on life, music etc beyond mainstream

2012 4 Mai

Claude Debussy PRELUDES Alexei Lubimov

von: Manafonistas Filed under: Blog,Musik aus 2012 | TB | Tags:  1 Comment


Debussy is closer to the expressionism of Schoenberg than to the chiselled sonorities of a Chopin or the extravagant virtuosity of a Liszt, even if his refined art can still be seen in the line of tradition of 19th-century music. This is frequently forgotten in the interpretation as well as the assessment of his oeuvre. Debussy himself decried the concept of musical impressionism because he feared, rightly, that superficial refinement would degenerate into musical mist, concealing the subtleties of a new musical idiom and its structural logic. Thus, for example, instead of heading his 24 “Préludes” in two books with programmatic titles in his autograph score, he appended them at the bottom of the individual pieces. Perhaps, even though their popularity makes it almost impossible, we ought simply to forget about the titles when playing or listening to these pieces and recall something else that Debussy once said: “Music is a free art gushing forth, an open-air art boundless as the elements, the wind, the sky, the sea.” It is in this manner – sans rigeur, as Debussy repeatedly marked his music – that Alexei Lubimov plays the “Préludes”. The recording also contains the “Trois Nocturnes” in Maurice Ravel’s two-piano transcription as well as a two-piano arrangement of Debussy’s seminal orchestral masterpiece, the “Prélude à l’après-midi d’un faune”.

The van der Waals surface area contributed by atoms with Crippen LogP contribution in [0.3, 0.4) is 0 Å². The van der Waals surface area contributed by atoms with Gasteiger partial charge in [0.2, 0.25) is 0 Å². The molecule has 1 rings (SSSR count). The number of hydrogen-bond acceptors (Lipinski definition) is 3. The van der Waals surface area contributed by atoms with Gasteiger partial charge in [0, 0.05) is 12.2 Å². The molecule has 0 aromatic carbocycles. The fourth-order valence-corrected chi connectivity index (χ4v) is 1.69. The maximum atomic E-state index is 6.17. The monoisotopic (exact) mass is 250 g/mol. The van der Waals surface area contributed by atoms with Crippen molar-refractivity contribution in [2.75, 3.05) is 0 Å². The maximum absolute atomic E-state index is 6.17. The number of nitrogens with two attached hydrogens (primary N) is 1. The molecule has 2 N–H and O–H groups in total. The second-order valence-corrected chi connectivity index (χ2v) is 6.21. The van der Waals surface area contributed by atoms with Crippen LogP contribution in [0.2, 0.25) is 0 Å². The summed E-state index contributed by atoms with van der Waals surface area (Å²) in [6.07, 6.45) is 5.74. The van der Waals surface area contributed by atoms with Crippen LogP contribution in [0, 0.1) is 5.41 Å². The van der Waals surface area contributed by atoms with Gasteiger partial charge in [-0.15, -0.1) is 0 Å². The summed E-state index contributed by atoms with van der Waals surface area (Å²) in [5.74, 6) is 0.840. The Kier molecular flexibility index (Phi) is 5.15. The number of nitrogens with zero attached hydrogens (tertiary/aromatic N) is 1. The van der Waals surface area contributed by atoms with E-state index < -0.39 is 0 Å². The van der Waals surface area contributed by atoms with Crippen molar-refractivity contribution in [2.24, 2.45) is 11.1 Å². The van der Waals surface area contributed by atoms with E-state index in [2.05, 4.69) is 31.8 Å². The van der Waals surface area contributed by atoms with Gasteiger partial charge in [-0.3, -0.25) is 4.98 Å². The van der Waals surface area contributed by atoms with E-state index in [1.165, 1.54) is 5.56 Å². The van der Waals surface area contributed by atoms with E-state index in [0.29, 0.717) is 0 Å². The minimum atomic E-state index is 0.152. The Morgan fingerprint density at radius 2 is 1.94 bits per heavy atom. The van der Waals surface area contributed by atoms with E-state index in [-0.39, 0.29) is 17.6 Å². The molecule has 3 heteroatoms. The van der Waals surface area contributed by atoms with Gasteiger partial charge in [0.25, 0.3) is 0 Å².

This entry was posted on Freitag, 4. Mai 2012 and is filed under "Blog, Musik aus 2012". You can follow any responses to this entry with RSS 2.0. Both comments and pings are currently closed.

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